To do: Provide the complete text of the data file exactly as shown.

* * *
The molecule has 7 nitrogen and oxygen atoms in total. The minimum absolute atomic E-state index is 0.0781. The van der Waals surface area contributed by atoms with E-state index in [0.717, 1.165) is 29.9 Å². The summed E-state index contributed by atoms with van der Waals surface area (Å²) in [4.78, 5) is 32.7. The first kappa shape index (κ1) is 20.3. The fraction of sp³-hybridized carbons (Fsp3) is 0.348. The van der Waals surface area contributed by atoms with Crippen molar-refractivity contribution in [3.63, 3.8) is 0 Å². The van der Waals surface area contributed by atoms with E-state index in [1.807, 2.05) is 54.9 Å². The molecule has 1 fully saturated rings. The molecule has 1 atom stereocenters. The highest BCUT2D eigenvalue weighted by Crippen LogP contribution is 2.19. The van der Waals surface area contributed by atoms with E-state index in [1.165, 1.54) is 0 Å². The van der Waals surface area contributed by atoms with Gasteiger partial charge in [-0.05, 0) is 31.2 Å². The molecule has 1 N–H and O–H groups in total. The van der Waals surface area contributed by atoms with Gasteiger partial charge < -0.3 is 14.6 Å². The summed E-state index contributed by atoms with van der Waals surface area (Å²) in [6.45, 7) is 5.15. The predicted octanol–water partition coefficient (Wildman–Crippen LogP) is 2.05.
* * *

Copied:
The molecule has 7 nitrogen and oxygen atoms in total. The minimum absolute atomic E-state index is 0.0781. The van der Waals surface area contributed by atoms with E-state index in [0.717, 1.165) is 29.9 Å². The summed E-state index contributed by atoms with van der Waals surface area (Å²) in [4.78, 5) is 32.7. The first kappa shape index (κ1) is 20.3. The fraction of sp³-hybridized carbons (Fsp3) is 0.348. The van der Waals surface area contributed by atoms with Crippen molar-refractivity contribution in [3.63, 3.8) is 0 Å². The van der Waals surface area contributed by atoms with E-state index in [1.807, 2.05) is 54.9 Å². The molecule has 1 fully saturated rings. The molecule has 1 atom stereocenters. The highest BCUT2D eigenvalue weighted by Crippen LogP contribution is 2.19. The van der Waals surface area contributed by atoms with E-state index in [1.165, 1.54) is 0 Å². The van der Waals surface area contributed by atoms with Gasteiger partial charge in [-0.05, 0) is 31.2 Å². The molecule has 1 N–H and O–H groups in total. The van der Waals surface area contributed by atoms with Gasteiger partial charge < -0.3 is 14.6 Å². The summed E-state index contributed by atoms with van der Waals surface area (Å²) in [6.45, 7) is 5.15. The predicted octanol–water partition coefficient (Wildman–Crippen LogP) is 2.05.